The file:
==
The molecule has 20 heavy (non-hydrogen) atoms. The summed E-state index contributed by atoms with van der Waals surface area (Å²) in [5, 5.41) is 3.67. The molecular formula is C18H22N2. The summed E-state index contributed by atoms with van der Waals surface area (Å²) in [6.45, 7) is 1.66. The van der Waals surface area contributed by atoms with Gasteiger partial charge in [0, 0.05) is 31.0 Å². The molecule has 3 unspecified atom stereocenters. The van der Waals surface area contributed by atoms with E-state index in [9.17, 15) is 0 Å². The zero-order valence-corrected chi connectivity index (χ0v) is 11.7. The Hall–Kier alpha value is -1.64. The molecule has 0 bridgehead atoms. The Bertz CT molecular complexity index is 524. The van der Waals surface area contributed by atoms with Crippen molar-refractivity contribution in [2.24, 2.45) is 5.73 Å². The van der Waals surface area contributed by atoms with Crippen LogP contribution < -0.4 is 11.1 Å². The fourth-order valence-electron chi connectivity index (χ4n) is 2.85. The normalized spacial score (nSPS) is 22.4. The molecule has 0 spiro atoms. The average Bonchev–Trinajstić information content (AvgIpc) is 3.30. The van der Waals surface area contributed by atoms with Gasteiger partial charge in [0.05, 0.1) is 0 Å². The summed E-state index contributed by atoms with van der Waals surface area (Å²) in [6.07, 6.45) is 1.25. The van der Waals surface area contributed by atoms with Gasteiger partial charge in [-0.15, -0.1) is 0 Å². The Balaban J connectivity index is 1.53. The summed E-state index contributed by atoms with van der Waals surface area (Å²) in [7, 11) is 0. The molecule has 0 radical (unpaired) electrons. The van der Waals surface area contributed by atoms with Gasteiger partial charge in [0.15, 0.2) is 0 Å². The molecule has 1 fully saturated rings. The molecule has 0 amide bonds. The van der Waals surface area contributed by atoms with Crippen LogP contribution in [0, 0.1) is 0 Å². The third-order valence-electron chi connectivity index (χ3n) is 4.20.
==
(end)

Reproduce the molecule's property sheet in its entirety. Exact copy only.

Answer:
The molecule has 20 heavy (non-hydrogen) atoms. The summed E-state index contributed by atoms with van der Waals surface area (Å²) in [5, 5.41) is 3.67. The molecular formula is C18H22N2. The summed E-state index contributed by atoms with van der Waals surface area (Å²) in [6.45, 7) is 1.66. The van der Waals surface area contributed by atoms with Gasteiger partial charge in [0, 0.05) is 31.0 Å². The molecule has 3 unspecified atom stereocenters. The van der Waals surface area contributed by atoms with E-state index in [9.17, 15) is 0 Å². The zero-order valence-corrected chi connectivity index (χ0v) is 11.7. The Hall–Kier alpha value is -1.64. The molecule has 0 bridgehead atoms. The Bertz CT molecular complexity index is 524. The van der Waals surface area contributed by atoms with Crippen molar-refractivity contribution in [2.24, 2.45) is 5.73 Å². The van der Waals surface area contributed by atoms with Crippen LogP contribution < -0.4 is 11.1 Å². The fourth-order valence-electron chi connectivity index (χ4n) is 2.85. The normalized spacial score (nSPS) is 22.4. The molecule has 0 spiro atoms. The average Bonchev–Trinajstić information content (AvgIpc) is 3.30. The van der Waals surface area contributed by atoms with Gasteiger partial charge in [0.05, 0.1) is 0 Å². The summed E-state index contributed by atoms with van der Waals surface area (Å²) in [6.07, 6.45) is 1.25. The van der Waals surface area contributed by atoms with Gasteiger partial charge in [-0.15, -0.1) is 0 Å². The Balaban J connectivity index is 1.53. The summed E-state index contributed by atoms with van der Waals surface area (Å²) in [7, 11) is 0. The molecule has 0 radical (unpaired) electrons. The van der Waals surface area contributed by atoms with Gasteiger partial charge in [0.15, 0.2) is 0 Å². The molecule has 1 fully saturated rings. The molecule has 0 amide bonds. The van der Waals surface area contributed by atoms with Crippen LogP contribution in [0, 0.1) is 0 Å². The third-order valence-electron chi connectivity index (χ3n) is 4.20.